rhubarb

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rhu·barb

(rū'barb),
Any plant of the genus Rheum (family Polygonaceae), especially R. rhaponticum, garden rhubarb, and R. officinale or R. palmatum; the last two species or their hybrids, deprived of periderm tissues, dried, and powdered, are used for their astringent, tonic and laxative effects.

rhubarb

(ro͞o′bärb′)
n.
1. Any of several plants of the genus Rheum, especially R. rhabarbarum, having long edible green or reddish leafstalks that are usually cooked and sweetened. Also called pie plant.
2. A preparation made from the dried rhizomes and roots of any of several plants of the genus Rheum, especially R. palmatum or R. officinale of East Asia, used as a laxative.
References in periodicals archive ?
"Having recently built the largest frozen pie plant in the USA, Mrs.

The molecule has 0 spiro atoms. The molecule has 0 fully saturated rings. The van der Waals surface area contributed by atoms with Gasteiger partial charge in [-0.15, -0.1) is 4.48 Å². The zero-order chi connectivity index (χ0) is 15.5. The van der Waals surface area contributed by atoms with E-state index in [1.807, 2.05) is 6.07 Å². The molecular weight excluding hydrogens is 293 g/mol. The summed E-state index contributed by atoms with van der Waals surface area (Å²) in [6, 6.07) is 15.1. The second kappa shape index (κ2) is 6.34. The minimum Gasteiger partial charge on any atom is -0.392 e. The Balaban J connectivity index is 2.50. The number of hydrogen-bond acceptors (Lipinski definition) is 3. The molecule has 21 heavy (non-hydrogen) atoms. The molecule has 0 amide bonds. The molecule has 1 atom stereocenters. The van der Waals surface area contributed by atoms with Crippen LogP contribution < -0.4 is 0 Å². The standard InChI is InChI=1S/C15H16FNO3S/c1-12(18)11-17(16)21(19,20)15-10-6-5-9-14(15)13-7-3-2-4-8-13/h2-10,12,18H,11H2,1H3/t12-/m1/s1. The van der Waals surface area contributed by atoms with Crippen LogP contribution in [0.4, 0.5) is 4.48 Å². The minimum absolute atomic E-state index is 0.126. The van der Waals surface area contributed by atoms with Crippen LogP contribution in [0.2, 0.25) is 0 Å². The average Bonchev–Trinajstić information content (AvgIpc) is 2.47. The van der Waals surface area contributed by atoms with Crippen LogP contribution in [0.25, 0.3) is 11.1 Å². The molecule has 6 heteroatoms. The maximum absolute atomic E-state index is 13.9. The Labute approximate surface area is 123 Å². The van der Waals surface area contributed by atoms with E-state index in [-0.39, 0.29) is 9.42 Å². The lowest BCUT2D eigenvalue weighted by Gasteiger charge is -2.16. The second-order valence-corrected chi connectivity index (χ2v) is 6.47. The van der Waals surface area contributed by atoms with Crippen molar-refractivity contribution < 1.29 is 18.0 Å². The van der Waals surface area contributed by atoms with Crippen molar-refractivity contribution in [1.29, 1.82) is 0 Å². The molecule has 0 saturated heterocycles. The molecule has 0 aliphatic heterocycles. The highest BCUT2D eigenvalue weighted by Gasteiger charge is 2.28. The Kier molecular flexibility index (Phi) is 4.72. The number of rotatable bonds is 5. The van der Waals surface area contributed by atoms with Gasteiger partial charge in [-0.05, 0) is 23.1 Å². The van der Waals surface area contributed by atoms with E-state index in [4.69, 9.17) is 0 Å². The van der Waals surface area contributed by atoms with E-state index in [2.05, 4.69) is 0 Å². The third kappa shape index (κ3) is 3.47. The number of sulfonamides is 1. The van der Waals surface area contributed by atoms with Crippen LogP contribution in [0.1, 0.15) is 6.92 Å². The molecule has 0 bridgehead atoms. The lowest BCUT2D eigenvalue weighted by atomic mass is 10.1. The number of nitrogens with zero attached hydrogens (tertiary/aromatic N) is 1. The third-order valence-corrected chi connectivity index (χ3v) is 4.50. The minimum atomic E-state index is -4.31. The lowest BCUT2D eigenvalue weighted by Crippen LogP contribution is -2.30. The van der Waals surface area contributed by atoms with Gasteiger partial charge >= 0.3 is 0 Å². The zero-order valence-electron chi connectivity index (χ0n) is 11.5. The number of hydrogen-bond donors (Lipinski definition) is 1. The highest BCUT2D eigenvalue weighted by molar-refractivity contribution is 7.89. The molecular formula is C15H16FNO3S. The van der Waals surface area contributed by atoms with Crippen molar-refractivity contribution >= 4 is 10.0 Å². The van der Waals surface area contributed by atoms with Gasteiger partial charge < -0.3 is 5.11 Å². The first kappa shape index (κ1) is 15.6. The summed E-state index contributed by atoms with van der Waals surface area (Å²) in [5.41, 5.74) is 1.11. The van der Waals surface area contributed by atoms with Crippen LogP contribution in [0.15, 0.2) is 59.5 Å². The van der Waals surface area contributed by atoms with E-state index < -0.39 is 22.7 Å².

Rhubarb is easily identified by stunning pink stalks barbed with a bite so sour it's often tempered with sugar, earning the name "pie plant" early on for its use in pie and tart fillings.
Heliotrope is a tender woody plant that has been used by parks departments for decades as a feature plant in summer bedding displays, providing deep violet-blue flowers that smell of cherry-pie filling, hence one of its common names of cherry pie Plant. Anchusa, the alkanet, is not widely grown in the north of England because of its preference for drier soils, particularly in winter.